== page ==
How To Retire At 64 With Only Half A Million

by: Colorado Wealth Management Fund

Seeking Alpha provides help for retirees and other investors working through current issues in the stock market today.

I will be using hypothetical situations many readers may face.

Retirees can use dividend investing to create income.

Consider your personal situation. Is taking Social Security early the right choice for you?

Finding a peaceful way to afford retirement is one of the most pressing issues of the day. Many readers have turned to Seeking Alpha to handle challenges which face retirees today. Retirees need to understand:

  1. How to plan their cash flows
  2. How to build a steady portfolio
  3. What level of expectations are reasonable

It's distressing to hear from retirees who "NEED" a 14% annual rate of return. Even with heightened risk and volatility, 14% is very unlikely. Even if an investor achieved it, it wouldn't be in a steady pattern. That's the nature of high volatility.

Many investors want to spend part of their golden years on a cruise ship. That's entirely possible.

Today, we are using hypothetical situations many readers face.

It would be easy to plan retirement with $10 million. So instead, let's make it less: $568,848. The portfolio we will highlight would've cost $500,000 about 18 months ago, but share prices have risen along with dividend rates. We'll demonstrate how to boost the yield without raising the volatility. If investors want to run a similar plan on $500,000, they can simply scale down the size of positions or utilize a higher allocation to preferred shares.

Market environment

The current interest rates available on bonds are low, but they have increased substantially. Bonds are a difficult way to generate income without a huge portfolio. Perhaps you'd rather go with a portfolio of mostly equity?

The market was seeing all-time record highs earlier this year. The higher valuations make it a more dangerous time to go all in on equity.

Investing today requires caution. The investments I would choose are large companies with a strong track record. A retiree today can still invest in an income portfolio and expect solid dividend yields. Dividend champions are unlikely to cut their dividend - even in harsh times. Short-term volatility of the market may be significant, but the income source should remain almost entirely intact.

Nursing homes

Care in a nursing home is expensive. Staying there for a long time would almost certainly drive most retirees into bankruptcy or an early grave. Skilled care costs are much too high for most retirement portfolios. If you are considering this option, please speak with a financial planner. They can advise you on designing a legal structure to protect your capital in the event of a forced bankruptcy.

Social Security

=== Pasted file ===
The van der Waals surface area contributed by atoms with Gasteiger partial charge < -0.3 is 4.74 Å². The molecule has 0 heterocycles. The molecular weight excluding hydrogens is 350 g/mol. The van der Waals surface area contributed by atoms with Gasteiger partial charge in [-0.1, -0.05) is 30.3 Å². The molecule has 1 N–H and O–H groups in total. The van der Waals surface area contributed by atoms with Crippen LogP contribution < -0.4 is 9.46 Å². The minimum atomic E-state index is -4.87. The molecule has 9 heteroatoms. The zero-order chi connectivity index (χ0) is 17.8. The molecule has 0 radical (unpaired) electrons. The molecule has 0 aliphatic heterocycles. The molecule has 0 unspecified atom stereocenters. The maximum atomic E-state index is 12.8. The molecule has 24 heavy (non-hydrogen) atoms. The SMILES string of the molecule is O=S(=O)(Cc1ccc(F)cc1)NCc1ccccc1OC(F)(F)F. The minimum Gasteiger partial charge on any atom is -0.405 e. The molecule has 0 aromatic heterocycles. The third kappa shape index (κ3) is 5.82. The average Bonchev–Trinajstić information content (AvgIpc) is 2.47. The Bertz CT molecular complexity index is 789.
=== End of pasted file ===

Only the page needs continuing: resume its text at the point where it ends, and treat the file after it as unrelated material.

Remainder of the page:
Waiting to take Social Security has huge benefits. The retiree is investing in their future cash flows and securing a larger payout in each future period. If they expect to enjoy a long retirement, then waiting often makes sense. However, there are some significant exceptions.

Here are several reasons why a retiree might choose to file early:

  1. Paying off high interest-rate debt
  2. Health concerns that make them doubt they will live into their late 80s.
  3. Doubts about the future level of benefits
  4. Expectations for changes in taxation on Social Security benefits

For this scenario, our retiree is taking out SS as soon as possible. When a retiree has no idea whether they will live to be 65 or 105, taking Social Security early can be wise. Often the payback period on taking social security benefits later runs through the early 80s. If we adjust for the ability to accrue interest income on cash balances, it would be a bit later.

For our example, the investor is taking Social Security at 64 and is going to receive a monthly benefit of $1,500. That translates to $18,000 per year.

Challenges in Retirement

Each person entering retirement faces their own unique challenges. To give yourself a better shot in retirement, we recommend the following steps:

  1. Be diligent in your planning. Spend the time to track expenses upfront.
  2. Be frugal. Look to cut back on some of those expenses.
  3. Consider ways to earn additional income. Even a small source of income can help.
  4. Remain committed to the plan. A plan is only useful if you follow it.


Retirees who don't work at all tend to have shorter lifespans:

Correlation and causation are not the same. We can see a very clear correlation, but we can't say what caused it. Were the death rates higher because those who were ill retired earlier? What about those who retire earlier to enjoy their final years? Share your ideas in the comment section.

Portfolio investing

Let's build a sample portfolio with strong dividend investments. Investors should pick a strategy that helps them sleep at night. Some investors like a portfolio built on a very diversified group of ETFs. Others would prefer a few strong dividend growers to create a more stable stream of dividend payments.

We will focus on dividends payers to supplement income. In this scenario - plan simple. Buy and hold 20 of the best dividend stocks on the market. These picks will be in a rapid format, so we aren't going to get into deep dives on fundamental valuation. The focus of this article is on the retirement strategy with the individual shares being used as examples for building a diversified portfolio.

Let's begin!

MO and PM

My first and second picks might scare investors: Altria Group (MO) and Philip Morris (PM). MO and PM are two of the tobacco giants and their performance over the last calendar year has been dreadful. Analysts have become far more concerned over the future of the industry. We disagree. Tobacco revenue growth rates are unlikely to maintain their prior levels. However, shares trade at low valuations. The current dividend yield is 5.74% for MO and 5.24% for PM. They have their dividends thoroughly covered and can choose to invest in new technology or use excess cash flow to repurchase shares.

We consider MO's dividend history as being relevant for PM also. The two were previously parts of the same company.

Altria Group has raised their dividend for nearly 50 years. Each of these companies has massive market share. They sell an addictive market. They are demonstrating their ability to transition into new products. Philip Morris is testing their new technology in international markets: IQOS.

PG, MMM, and JNJ

Picks three through five: